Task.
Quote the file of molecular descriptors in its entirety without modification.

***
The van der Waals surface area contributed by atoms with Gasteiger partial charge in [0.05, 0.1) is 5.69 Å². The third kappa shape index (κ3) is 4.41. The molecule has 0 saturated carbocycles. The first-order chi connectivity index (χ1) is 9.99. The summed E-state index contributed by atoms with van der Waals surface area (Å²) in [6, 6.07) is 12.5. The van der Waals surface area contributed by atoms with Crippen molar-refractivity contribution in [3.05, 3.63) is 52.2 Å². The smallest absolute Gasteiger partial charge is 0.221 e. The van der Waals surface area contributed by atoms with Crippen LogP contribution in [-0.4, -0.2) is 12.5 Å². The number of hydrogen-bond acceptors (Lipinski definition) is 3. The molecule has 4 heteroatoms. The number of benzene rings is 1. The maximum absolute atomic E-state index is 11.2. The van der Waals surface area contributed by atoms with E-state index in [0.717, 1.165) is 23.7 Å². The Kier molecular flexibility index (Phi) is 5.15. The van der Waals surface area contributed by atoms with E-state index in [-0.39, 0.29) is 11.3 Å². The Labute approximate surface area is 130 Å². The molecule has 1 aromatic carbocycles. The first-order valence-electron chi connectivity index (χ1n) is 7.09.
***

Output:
The van der Waals surface area contributed by atoms with Gasteiger partial charge in [0.05, 0.1) is 5.69 Å². The third kappa shape index (κ3) is 4.41. The molecule has 0 saturated carbocycles. The first-order chi connectivity index (χ1) is 9.99. The summed E-state index contributed by atoms with van der Waals surface area (Å²) in [6, 6.07) is 12.5. The van der Waals surface area contributed by atoms with Crippen molar-refractivity contribution in [3.05, 3.63) is 52.2 Å². The smallest absolute Gasteiger partial charge is 0.221 e. The van der Waals surface area contributed by atoms with Crippen LogP contribution in [-0.4, -0.2) is 12.5 Å². The number of hydrogen-bond acceptors (Lipinski definition) is 3. The molecule has 4 heteroatoms. The number of benzene rings is 1. The maximum absolute atomic E-state index is 11.2. The van der Waals surface area contributed by atoms with E-state index in [0.717, 1.165) is 23.7 Å². The Kier molecular flexibility index (Phi) is 5.15. The van der Waals surface area contributed by atoms with E-state index in [-0.39, 0.29) is 11.3 Å². The Labute approximate surface area is 130 Å². The molecule has 1 aromatic carbocycles. The first-order valence-electron chi connectivity index (χ1n) is 7.09.